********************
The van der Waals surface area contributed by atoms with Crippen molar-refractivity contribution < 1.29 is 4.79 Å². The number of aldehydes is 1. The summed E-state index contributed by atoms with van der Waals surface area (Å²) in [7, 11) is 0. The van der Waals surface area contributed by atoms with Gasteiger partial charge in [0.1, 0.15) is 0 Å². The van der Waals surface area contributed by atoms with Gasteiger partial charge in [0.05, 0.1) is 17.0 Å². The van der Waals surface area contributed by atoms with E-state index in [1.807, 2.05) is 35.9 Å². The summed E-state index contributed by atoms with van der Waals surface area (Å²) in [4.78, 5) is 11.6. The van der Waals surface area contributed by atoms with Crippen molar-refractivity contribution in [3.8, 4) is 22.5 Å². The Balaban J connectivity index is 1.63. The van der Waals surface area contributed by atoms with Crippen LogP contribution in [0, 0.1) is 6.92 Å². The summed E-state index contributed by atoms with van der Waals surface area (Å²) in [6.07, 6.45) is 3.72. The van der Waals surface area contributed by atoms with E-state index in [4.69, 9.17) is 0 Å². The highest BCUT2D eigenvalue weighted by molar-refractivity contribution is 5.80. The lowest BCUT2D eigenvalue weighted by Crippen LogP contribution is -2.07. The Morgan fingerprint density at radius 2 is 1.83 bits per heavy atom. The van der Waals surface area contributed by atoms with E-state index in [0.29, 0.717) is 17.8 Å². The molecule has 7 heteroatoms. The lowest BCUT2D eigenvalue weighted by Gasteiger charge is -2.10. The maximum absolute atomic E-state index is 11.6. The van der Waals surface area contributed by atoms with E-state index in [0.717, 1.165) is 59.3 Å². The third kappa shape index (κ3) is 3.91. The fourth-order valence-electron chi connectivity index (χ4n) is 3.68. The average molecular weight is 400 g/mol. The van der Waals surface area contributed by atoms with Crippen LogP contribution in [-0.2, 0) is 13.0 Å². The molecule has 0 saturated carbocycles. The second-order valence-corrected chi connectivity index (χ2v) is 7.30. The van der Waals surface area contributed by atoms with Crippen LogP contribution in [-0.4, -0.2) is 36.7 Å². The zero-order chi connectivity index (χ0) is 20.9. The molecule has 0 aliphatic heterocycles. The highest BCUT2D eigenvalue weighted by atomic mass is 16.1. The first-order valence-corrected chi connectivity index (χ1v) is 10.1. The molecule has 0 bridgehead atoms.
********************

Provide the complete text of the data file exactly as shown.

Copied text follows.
The van der Waals surface area contributed by atoms with Crippen molar-refractivity contribution < 1.29 is 4.79 Å². The number of aldehydes is 1. The summed E-state index contributed by atoms with van der Waals surface area (Å²) in [7, 11) is 0. The van der Waals surface area contributed by atoms with Gasteiger partial charge in [0.1, 0.15) is 0 Å². The van der Waals surface area contributed by atoms with Gasteiger partial charge in [0.05, 0.1) is 17.0 Å². The van der Waals surface area contributed by atoms with E-state index in [1.807, 2.05) is 35.9 Å². The summed E-state index contributed by atoms with van der Waals surface area (Å²) in [4.78, 5) is 11.6. The van der Waals surface area contributed by atoms with Crippen molar-refractivity contribution in [3.8, 4) is 22.5 Å². The Balaban J connectivity index is 1.63. The van der Waals surface area contributed by atoms with Crippen LogP contribution in [0, 0.1) is 6.92 Å². The summed E-state index contributed by atoms with van der Waals surface area (Å²) in [6.07, 6.45) is 3.72. The van der Waals surface area contributed by atoms with E-state index in [4.69, 9.17) is 0 Å². The highest BCUT2D eigenvalue weighted by molar-refractivity contribution is 5.80. The lowest BCUT2D eigenvalue weighted by Crippen LogP contribution is -2.07. The Morgan fingerprint density at radius 2 is 1.83 bits per heavy atom. The van der Waals surface area contributed by atoms with E-state index in [0.29, 0.717) is 17.8 Å². The molecule has 7 heteroatoms. The lowest BCUT2D eigenvalue weighted by Gasteiger charge is -2.10. The maximum absolute atomic E-state index is 11.6. The van der Waals surface area contributed by atoms with E-state index in [0.717, 1.165) is 59.3 Å². The third kappa shape index (κ3) is 3.91. The fourth-order valence-electron chi connectivity index (χ4n) is 3.68. The average molecular weight is 400 g/mol. The van der Waals surface area contributed by atoms with Crippen LogP contribution in [-0.2, 0) is 13.0 Å². The molecule has 0 saturated carbocycles. The second-order valence-corrected chi connectivity index (χ2v) is 7.30. The van der Waals surface area contributed by atoms with Crippen LogP contribution in [-0.4, -0.2) is 36.7 Å². The zero-order chi connectivity index (χ0) is 20.9. The molecule has 0 aliphatic heterocycles. The highest BCUT2D eigenvalue weighted by atomic mass is 16.1. The first-order valence-corrected chi connectivity index (χ1v) is 10.1. The molecule has 0 bridgehead atoms.